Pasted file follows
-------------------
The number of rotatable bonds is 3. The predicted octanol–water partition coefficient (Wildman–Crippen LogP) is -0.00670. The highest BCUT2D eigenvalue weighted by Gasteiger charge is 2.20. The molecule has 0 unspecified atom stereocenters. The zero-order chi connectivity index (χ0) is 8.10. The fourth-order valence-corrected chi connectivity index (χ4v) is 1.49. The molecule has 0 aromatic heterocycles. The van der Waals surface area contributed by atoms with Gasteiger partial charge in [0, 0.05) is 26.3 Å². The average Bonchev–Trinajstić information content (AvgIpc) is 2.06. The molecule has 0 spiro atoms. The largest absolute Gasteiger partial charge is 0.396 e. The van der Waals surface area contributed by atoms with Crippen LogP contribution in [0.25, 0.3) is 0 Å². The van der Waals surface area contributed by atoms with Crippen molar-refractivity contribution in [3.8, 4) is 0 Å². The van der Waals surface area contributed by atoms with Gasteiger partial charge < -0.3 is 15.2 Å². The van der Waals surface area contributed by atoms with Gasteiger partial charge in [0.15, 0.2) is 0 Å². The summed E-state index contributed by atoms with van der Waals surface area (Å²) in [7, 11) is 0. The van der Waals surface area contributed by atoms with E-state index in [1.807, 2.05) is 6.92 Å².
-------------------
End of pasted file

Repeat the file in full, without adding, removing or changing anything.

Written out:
The number of rotatable bonds is 3. The predicted octanol–water partition coefficient (Wildman–Crippen LogP) is -0.00670. The highest BCUT2D eigenvalue weighted by Gasteiger charge is 2.20. The molecule has 0 unspecified atom stereocenters. The zero-order chi connectivity index (χ0) is 8.10. The fourth-order valence-corrected chi connectivity index (χ4v) is 1.49. The molecule has 0 aromatic heterocycles. The van der Waals surface area contributed by atoms with Gasteiger partial charge in [0, 0.05) is 26.3 Å². The average Bonchev–Trinajstić information content (AvgIpc) is 2.06. The molecule has 0 spiro atoms. The largest absolute Gasteiger partial charge is 0.396 e. The van der Waals surface area contributed by atoms with Crippen LogP contribution in [0.25, 0.3) is 0 Å². The van der Waals surface area contributed by atoms with Crippen molar-refractivity contribution in [3.8, 4) is 0 Å². The van der Waals surface area contributed by atoms with Gasteiger partial charge < -0.3 is 15.2 Å². The van der Waals surface area contributed by atoms with Gasteiger partial charge in [0.15, 0.2) is 0 Å². The summed E-state index contributed by atoms with van der Waals surface area (Å²) in [7, 11) is 0. The van der Waals surface area contributed by atoms with E-state index in [1.807, 2.05) is 6.92 Å².